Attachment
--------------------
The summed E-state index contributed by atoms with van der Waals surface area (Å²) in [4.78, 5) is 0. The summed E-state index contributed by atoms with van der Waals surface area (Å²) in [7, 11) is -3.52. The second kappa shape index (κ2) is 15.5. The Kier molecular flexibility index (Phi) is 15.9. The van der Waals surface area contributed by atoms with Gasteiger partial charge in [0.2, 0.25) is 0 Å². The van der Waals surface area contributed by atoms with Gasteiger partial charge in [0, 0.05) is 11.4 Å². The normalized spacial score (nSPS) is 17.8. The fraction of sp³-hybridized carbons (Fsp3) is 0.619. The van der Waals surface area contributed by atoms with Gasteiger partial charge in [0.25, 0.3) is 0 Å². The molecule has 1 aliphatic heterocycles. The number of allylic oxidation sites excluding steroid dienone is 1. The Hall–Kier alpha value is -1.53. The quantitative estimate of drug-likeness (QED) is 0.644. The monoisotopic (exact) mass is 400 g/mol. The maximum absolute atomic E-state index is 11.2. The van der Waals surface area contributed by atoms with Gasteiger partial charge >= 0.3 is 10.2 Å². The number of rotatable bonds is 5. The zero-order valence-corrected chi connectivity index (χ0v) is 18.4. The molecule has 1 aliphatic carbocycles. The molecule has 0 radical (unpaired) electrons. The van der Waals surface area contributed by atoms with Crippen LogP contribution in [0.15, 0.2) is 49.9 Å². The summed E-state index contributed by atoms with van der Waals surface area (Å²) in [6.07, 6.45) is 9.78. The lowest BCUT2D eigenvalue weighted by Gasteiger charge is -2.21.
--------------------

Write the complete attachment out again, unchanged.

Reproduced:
The summed E-state index contributed by atoms with van der Waals surface area (Å²) in [4.78, 5) is 0. The summed E-state index contributed by atoms with van der Waals surface area (Å²) in [7, 11) is -3.52. The second kappa shape index (κ2) is 15.5. The Kier molecular flexibility index (Phi) is 15.9. The van der Waals surface area contributed by atoms with Gasteiger partial charge in [0.2, 0.25) is 0 Å². The van der Waals surface area contributed by atoms with Gasteiger partial charge in [0, 0.05) is 11.4 Å². The normalized spacial score (nSPS) is 17.8. The fraction of sp³-hybridized carbons (Fsp3) is 0.619. The van der Waals surface area contributed by atoms with Gasteiger partial charge in [0.25, 0.3) is 0 Å². The molecule has 1 aliphatic heterocycles. The number of allylic oxidation sites excluding steroid dienone is 1. The Hall–Kier alpha value is -1.53. The quantitative estimate of drug-likeness (QED) is 0.644. The monoisotopic (exact) mass is 400 g/mol. The maximum absolute atomic E-state index is 11.2. The van der Waals surface area contributed by atoms with Gasteiger partial charge >= 0.3 is 10.2 Å². The number of rotatable bonds is 5. The zero-order valence-corrected chi connectivity index (χ0v) is 18.4. The molecule has 1 aliphatic carbocycles. The molecule has 0 radical (unpaired) electrons. The van der Waals surface area contributed by atoms with Crippen LogP contribution in [0.15, 0.2) is 49.9 Å². The summed E-state index contributed by atoms with van der Waals surface area (Å²) in [6.07, 6.45) is 9.78. The lowest BCUT2D eigenvalue weighted by Gasteiger charge is -2.21.